WASHINGTON — Redwire will provide solar panels and other components for Blue Ring, an orbital transfer vehicle under development by Blue Origin.
Redwire announced Jan. 22 that it won a contract from Blue Origin to provide four of its Roll-Out Solar Array (ROSA) systems, along with cameras and power distribution units. The companies did not disclose the value of the contract or when Redwire will deliver the components.
Blue Origin revealed the Blue Ring project last October, calling it a “spacecraft platform focused on providing in-space logistics and delivery” from medium Earth orbit to cislunar space. The vehicle is designed to carry up to 3,000 kilograms of payloads, including both hosted payloads and spacecraft.
The company, which had been hinting for a year that it was working on a space tug of some kind, has released little other information about Blue Ring, including when it expects the vehicle to enter service. The illustration Blue Origin released of the spacecraft last year did feature solar arrays that look similar to the ROSA systems developed by Redwire.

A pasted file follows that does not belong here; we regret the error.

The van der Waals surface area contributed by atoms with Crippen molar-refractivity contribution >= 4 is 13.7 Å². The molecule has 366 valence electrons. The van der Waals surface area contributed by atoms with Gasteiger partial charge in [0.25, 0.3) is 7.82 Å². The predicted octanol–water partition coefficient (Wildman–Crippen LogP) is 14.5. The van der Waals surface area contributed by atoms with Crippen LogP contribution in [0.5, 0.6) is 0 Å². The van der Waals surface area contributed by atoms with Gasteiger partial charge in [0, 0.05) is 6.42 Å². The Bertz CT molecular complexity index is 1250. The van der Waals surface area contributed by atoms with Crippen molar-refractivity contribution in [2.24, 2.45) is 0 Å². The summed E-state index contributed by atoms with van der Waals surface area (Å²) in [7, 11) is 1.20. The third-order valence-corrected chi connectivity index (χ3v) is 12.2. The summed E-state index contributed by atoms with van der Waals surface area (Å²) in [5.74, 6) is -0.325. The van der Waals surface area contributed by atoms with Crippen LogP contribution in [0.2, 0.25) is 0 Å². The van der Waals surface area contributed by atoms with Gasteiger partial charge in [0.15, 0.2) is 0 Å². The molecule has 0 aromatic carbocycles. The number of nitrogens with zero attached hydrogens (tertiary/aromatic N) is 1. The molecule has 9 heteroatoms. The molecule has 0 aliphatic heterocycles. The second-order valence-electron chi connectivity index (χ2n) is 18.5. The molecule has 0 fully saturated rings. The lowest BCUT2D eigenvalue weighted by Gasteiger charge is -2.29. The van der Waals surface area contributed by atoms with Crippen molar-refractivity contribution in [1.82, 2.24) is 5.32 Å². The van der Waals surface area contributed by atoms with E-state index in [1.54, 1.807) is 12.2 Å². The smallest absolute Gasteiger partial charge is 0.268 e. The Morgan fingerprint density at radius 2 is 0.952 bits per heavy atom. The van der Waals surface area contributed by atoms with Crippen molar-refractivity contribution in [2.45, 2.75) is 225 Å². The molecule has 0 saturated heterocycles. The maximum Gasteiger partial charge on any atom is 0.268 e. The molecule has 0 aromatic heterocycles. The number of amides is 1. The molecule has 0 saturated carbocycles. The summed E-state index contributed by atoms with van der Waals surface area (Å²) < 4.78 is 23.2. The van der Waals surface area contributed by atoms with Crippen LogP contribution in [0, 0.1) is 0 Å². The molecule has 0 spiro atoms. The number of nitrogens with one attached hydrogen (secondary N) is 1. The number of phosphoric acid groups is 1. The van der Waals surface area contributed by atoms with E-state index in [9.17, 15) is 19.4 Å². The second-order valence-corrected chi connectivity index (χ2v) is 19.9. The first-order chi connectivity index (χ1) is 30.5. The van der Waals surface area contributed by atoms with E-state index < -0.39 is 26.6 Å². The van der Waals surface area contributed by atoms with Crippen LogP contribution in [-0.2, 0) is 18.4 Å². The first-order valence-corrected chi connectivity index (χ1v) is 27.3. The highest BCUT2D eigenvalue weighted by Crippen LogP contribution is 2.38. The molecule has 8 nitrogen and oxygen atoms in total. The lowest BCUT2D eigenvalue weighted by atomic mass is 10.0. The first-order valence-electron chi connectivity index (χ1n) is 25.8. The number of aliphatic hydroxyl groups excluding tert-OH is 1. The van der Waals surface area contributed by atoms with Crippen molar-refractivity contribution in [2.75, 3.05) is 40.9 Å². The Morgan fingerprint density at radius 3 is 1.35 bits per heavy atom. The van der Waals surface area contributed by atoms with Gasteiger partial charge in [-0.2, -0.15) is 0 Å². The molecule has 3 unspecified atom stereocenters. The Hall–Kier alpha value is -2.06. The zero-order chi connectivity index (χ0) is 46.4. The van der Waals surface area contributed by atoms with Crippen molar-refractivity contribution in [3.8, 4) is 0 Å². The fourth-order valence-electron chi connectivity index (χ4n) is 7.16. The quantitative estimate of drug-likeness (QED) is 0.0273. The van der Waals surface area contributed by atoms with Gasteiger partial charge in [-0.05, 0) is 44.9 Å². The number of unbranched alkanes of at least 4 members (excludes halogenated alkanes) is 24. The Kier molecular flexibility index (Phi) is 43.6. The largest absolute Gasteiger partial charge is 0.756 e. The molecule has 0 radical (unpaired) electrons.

Blue Ring is the latest customer for ROSA, versions of which have flown on NASA’s Double Asteroid Redirection Test (DART) mission and have been installed on the International Space Station. The Power and Propulsion Element module of the lunar Gateway in development will also use ROSA.
“Redwire is proud to be a key mission enabler for the innovative Blue Ring platform,” Mike Gold, chief growth officer of Redwire, said in a statement about the contract. “The breadth of capabilities Redwire is providing for Blue Ring leverages decades of spaceflight heritage and a steadfast commitment to innovation and reliability.”
This contract is not the first time the two companies have worked together. Redwire is a partner on Orbital Reef, the commercial space station project being led by Blue Origin and Sierra Space as a successor to the International Space Station.